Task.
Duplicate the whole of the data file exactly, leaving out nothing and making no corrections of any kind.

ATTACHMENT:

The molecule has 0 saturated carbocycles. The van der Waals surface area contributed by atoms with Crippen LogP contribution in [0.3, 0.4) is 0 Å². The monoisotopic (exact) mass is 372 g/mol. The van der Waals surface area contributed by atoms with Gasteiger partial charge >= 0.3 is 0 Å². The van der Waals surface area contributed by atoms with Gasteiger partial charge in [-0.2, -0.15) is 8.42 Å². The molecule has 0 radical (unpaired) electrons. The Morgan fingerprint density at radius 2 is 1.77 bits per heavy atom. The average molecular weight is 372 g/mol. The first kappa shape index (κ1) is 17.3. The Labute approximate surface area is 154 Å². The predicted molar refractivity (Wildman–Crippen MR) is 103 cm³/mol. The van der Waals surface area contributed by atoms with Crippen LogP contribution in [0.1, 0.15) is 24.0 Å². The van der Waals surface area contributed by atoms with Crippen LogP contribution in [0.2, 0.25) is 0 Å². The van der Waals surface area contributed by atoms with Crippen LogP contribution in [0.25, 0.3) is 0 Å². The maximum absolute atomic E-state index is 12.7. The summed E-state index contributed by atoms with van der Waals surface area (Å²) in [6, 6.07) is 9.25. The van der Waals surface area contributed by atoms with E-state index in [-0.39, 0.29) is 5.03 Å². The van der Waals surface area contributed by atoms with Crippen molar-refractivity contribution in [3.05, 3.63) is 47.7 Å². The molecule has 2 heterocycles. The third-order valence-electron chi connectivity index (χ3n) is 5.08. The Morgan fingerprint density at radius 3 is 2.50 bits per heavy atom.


The molecule has 0 saturated carbocycles. The van der Waals surface area contributed by atoms with Crippen LogP contribution in [0.3, 0.4) is 0 Å². The monoisotopic (exact) mass is 372 g/mol. The van der Waals surface area contributed by atoms with Gasteiger partial charge >= 0.3 is 0 Å². The van der Waals surface area contributed by atoms with Gasteiger partial charge in [-0.2, -0.15) is 8.42 Å². The molecule has 0 radical (unpaired) electrons. The Morgan fingerprint density at radius 2 is 1.77 bits per heavy atom. The average molecular weight is 372 g/mol. The first kappa shape index (κ1) is 17.3. The Labute approximate surface area is 154 Å². The predicted molar refractivity (Wildman–Crippen MR) is 103 cm³/mol. The van der Waals surface area contributed by atoms with Crippen LogP contribution in [0.1, 0.15) is 24.0 Å². The van der Waals surface area contributed by atoms with Crippen LogP contribution in [0.2, 0.25) is 0 Å². The van der Waals surface area contributed by atoms with Crippen LogP contribution in [0.25, 0.3) is 0 Å². The maximum absolute atomic E-state index is 12.7. The summed E-state index contributed by atoms with van der Waals surface area (Å²) in [6, 6.07) is 9.25. The van der Waals surface area contributed by atoms with E-state index in [-0.39, 0.29) is 5.03 Å². The van der Waals surface area contributed by atoms with Crippen molar-refractivity contribution in [3.05, 3.63) is 47.7 Å². The molecule has 2 heterocycles. The third-order valence-electron chi connectivity index (χ3n) is 5.08. The Morgan fingerprint density at radius 3 is 2.50 bits per heavy atom.